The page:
Music review: Neil Young's 'Before and After' offers one continuous stream of rarities

Leave it to Neil Young to give streaming songs a whole new meaning with a new album, "Before and After," out Friday.

Young delivers reinventions of 13 deep tracks as one continuous piece of mostly acoustic music, with no breaks, over 48 minutes. The tracks appear to have been recorded on Young's solo 2019 live tour but are presented here as a single piece of music with no audience applause.

The technique creates a new, cohesive narrative by weaving together songs from disparate points over a 54-year span. It also puts the songs in a new light, placing the 78-year-old Young's voice with all of its aging, aching beauty front and center.

Anyone hoping to hear Young jamming out new transitions from one song to the next, a la the Grateful Dead, will be disappointed. Instead, a guitar strum here or a harmonica note there keeps the musical ball in the air.

"I'm the Ocean," originally recorded with Pearl Jam on "Mirror Ball" in 1995, is dramatically reworked and sets the mood as the opening track. Three lesser-known Buffalo Springfield songs from the 1960s are the oldest tracks, with the album closer "Don't Forget Love" from 2021's "Barn" the most recent.

In between, there are songs Young first recorded with his longtime band Crazy Horse and a deep cut from one his most famous albums, 1970's "After the Goldrush." The most obscure song, "If You've Got Love," has never appeared on an album until now.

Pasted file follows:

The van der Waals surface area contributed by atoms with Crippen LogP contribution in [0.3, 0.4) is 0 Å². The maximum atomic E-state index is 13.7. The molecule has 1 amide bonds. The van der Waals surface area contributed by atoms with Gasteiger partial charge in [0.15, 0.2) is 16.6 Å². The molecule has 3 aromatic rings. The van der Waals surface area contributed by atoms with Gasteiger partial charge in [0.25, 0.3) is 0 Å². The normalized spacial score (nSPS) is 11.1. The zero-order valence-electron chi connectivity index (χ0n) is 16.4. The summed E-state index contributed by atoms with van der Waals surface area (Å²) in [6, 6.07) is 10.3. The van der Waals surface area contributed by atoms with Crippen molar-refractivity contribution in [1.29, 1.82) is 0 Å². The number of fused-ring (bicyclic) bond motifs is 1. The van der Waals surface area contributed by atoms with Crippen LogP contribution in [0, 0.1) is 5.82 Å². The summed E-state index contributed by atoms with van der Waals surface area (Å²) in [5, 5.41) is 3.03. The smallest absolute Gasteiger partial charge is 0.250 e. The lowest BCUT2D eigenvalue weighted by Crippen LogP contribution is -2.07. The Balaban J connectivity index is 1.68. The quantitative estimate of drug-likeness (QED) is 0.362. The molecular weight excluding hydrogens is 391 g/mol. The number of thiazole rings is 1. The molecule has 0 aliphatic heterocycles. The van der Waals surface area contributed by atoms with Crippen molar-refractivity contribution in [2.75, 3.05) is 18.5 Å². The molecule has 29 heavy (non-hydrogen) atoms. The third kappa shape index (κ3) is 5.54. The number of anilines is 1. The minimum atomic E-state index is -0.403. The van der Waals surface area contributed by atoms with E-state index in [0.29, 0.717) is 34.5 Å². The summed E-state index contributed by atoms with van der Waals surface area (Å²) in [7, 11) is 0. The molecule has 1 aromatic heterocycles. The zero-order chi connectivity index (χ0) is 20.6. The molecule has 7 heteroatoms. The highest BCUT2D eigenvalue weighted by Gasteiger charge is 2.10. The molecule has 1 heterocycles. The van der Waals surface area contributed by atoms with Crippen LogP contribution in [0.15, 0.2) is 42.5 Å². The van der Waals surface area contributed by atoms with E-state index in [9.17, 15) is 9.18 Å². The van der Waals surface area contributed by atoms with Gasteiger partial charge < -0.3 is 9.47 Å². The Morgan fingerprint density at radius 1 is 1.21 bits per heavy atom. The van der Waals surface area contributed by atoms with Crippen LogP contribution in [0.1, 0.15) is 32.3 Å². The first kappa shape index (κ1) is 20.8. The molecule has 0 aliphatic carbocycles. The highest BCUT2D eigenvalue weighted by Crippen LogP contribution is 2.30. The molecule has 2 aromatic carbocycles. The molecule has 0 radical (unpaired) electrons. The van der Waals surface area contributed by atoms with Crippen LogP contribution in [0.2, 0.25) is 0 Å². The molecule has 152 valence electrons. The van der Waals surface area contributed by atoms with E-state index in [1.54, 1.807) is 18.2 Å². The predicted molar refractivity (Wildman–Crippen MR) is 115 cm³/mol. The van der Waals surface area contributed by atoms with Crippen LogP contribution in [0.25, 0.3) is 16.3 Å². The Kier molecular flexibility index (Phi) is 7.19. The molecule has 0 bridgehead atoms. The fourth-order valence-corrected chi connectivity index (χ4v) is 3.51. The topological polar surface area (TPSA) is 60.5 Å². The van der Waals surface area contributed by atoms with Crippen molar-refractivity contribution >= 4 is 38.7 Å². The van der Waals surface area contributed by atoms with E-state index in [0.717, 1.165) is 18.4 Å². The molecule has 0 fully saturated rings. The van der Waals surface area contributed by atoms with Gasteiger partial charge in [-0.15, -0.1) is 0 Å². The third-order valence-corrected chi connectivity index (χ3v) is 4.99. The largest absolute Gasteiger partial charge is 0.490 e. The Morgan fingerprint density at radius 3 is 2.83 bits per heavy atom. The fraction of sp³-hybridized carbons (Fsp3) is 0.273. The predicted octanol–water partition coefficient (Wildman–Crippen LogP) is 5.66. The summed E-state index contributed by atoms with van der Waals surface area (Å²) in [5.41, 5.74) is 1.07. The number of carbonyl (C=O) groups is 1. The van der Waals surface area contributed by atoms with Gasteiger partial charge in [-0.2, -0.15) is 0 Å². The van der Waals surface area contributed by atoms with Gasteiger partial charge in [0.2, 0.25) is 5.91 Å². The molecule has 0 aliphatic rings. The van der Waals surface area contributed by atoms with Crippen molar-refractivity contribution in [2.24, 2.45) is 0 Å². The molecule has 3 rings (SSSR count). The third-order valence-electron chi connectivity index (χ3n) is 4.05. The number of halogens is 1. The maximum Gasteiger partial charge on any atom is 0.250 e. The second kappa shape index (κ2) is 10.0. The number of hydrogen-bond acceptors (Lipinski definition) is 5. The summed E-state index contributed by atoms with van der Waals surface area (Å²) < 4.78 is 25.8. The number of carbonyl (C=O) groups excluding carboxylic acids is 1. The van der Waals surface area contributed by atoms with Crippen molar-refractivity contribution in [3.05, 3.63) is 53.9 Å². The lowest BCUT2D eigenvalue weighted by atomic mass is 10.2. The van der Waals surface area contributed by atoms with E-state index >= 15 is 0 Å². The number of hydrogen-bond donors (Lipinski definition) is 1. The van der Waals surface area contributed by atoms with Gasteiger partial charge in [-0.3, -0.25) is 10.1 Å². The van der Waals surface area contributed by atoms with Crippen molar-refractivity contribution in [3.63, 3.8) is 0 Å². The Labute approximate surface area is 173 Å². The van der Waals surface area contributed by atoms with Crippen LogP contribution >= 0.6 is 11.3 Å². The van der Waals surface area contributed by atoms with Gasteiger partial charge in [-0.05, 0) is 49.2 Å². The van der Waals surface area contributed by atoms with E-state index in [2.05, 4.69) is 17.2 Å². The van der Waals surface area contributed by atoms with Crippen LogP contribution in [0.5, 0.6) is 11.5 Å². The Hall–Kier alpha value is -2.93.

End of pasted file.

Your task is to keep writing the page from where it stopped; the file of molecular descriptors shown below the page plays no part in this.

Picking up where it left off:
As the album trails off with Young's plaintively repeating "Don't forget love," in the final track of the same name, it feels like both an exhortation and a lament, a call for hope tinged with despair. It likely won't be the last official recording the prolific Young releases, but it could stand as a fitting final musical statement.

Still, "Before and After" is far from essential Neil Young. It's more of a late-career curiosity. And it will likely please his most devoted fans who will appreciate Young shedding new light in a beautifully stark way on some rarities that otherwise would remain deeply buried in his vast catalog.

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